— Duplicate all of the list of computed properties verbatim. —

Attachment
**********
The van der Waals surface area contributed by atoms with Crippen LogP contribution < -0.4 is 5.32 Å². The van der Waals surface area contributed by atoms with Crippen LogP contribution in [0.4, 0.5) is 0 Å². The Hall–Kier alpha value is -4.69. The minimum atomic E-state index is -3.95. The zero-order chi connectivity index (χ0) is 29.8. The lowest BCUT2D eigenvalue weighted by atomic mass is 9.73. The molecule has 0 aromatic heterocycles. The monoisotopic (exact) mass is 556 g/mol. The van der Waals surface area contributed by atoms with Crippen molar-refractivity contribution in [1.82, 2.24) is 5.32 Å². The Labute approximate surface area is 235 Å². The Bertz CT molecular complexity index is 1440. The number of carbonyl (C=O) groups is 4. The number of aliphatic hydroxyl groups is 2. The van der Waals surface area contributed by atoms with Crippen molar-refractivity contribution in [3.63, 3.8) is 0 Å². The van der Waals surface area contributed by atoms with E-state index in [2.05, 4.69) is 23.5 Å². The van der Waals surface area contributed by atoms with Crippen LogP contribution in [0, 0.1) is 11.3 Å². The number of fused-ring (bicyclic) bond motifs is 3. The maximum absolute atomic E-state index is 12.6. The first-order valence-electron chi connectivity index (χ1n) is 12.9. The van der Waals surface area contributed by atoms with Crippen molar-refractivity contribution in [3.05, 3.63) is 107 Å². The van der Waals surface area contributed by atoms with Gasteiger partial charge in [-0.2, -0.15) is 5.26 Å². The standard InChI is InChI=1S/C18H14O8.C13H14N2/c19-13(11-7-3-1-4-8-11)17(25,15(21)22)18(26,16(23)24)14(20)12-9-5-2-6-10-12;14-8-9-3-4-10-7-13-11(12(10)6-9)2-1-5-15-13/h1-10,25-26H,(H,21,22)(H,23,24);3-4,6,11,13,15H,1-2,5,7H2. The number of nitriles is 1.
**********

The van der Waals surface area contributed by atoms with Crippen LogP contribution < -0.4 is 5.32 Å². The van der Waals surface area contributed by atoms with Crippen LogP contribution in [0.4, 0.5) is 0 Å². The Hall–Kier alpha value is -4.69. The minimum atomic E-state index is -3.95. The zero-order chi connectivity index (χ0) is 29.8. The lowest BCUT2D eigenvalue weighted by atomic mass is 9.73. The molecule has 0 aromatic heterocycles. The monoisotopic (exact) mass is 556 g/mol. The van der Waals surface area contributed by atoms with Crippen molar-refractivity contribution in [1.82, 2.24) is 5.32 Å². The Labute approximate surface area is 235 Å². The Bertz CT molecular complexity index is 1440. The number of carbonyl (C=O) groups is 4. The number of aliphatic hydroxyl groups is 2. The van der Waals surface area contributed by atoms with Crippen molar-refractivity contribution in [3.63, 3.8) is 0 Å². The van der Waals surface area contributed by atoms with E-state index in [2.05, 4.69) is 23.5 Å². The van der Waals surface area contributed by atoms with Crippen LogP contribution in [0, 0.1) is 11.3 Å². The number of fused-ring (bicyclic) bond motifs is 3. The maximum absolute atomic E-state index is 12.6. The first-order valence-electron chi connectivity index (χ1n) is 12.9. The van der Waals surface area contributed by atoms with Crippen molar-refractivity contribution in [3.05, 3.63) is 107 Å². The van der Waals surface area contributed by atoms with Gasteiger partial charge in [-0.2, -0.15) is 5.26 Å². The standard InChI is InChI=1S/C18H14O8.C13H14N2/c19-13(11-7-3-1-4-8-11)17(25,15(21)22)18(26,16(23)24)14(20)12-9-5-2-6-10-12;14-8-9-3-4-10-7-13-11(12(10)6-9)2-1-5-15-13/h1-10,25-26H,(H,21,22)(H,23,24);3-4,6,11,13,15H,1-2,5,7H2. The number of nitriles is 1.